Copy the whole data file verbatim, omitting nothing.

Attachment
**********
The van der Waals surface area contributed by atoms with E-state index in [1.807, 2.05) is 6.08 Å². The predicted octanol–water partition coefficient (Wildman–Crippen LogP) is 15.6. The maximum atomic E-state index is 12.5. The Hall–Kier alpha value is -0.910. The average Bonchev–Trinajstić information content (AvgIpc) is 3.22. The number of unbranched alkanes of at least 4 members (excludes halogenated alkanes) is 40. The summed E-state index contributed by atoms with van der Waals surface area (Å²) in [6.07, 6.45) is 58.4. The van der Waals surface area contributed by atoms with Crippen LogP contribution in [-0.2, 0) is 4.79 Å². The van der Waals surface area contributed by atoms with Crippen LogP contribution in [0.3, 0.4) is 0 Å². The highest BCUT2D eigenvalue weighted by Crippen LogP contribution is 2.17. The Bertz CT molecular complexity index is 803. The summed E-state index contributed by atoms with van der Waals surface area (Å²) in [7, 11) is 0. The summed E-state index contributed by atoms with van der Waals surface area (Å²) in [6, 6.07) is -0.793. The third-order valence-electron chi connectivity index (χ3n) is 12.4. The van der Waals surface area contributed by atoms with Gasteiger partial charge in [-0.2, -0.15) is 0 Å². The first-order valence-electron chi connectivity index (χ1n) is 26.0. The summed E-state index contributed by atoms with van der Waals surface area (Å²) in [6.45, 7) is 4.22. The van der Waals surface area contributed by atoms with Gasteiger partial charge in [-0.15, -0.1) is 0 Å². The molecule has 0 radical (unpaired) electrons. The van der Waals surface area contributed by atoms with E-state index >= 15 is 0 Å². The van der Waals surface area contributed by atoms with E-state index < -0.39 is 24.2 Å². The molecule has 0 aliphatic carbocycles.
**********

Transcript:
The van der Waals surface area contributed by atoms with E-state index in [1.807, 2.05) is 6.08 Å². The predicted octanol–water partition coefficient (Wildman–Crippen LogP) is 15.6. The maximum atomic E-state index is 12.5. The Hall–Kier alpha value is -0.910. The average Bonchev–Trinajstić information content (AvgIpc) is 3.22. The number of unbranched alkanes of at least 4 members (excludes halogenated alkanes) is 40. The summed E-state index contributed by atoms with van der Waals surface area (Å²) in [6.07, 6.45) is 58.4. The van der Waals surface area contributed by atoms with Crippen LogP contribution in [-0.2, 0) is 4.79 Å². The van der Waals surface area contributed by atoms with Crippen LogP contribution in [0.3, 0.4) is 0 Å². The highest BCUT2D eigenvalue weighted by Crippen LogP contribution is 2.17. The Bertz CT molecular complexity index is 803. The summed E-state index contributed by atoms with van der Waals surface area (Å²) in [7, 11) is 0. The summed E-state index contributed by atoms with van der Waals surface area (Å²) in [6, 6.07) is -0.793. The third-order valence-electron chi connectivity index (χ3n) is 12.4. The van der Waals surface area contributed by atoms with Gasteiger partial charge in [-0.2, -0.15) is 0 Å². The first-order valence-electron chi connectivity index (χ1n) is 26.0. The summed E-state index contributed by atoms with van der Waals surface area (Å²) in [6.45, 7) is 4.22. The van der Waals surface area contributed by atoms with Gasteiger partial charge in [-0.15, -0.1) is 0 Å². The molecule has 0 radical (unpaired) electrons. The van der Waals surface area contributed by atoms with E-state index >= 15 is 0 Å². The van der Waals surface area contributed by atoms with E-state index < -0.39 is 24.2 Å². The molecule has 0 aliphatic carbocycles.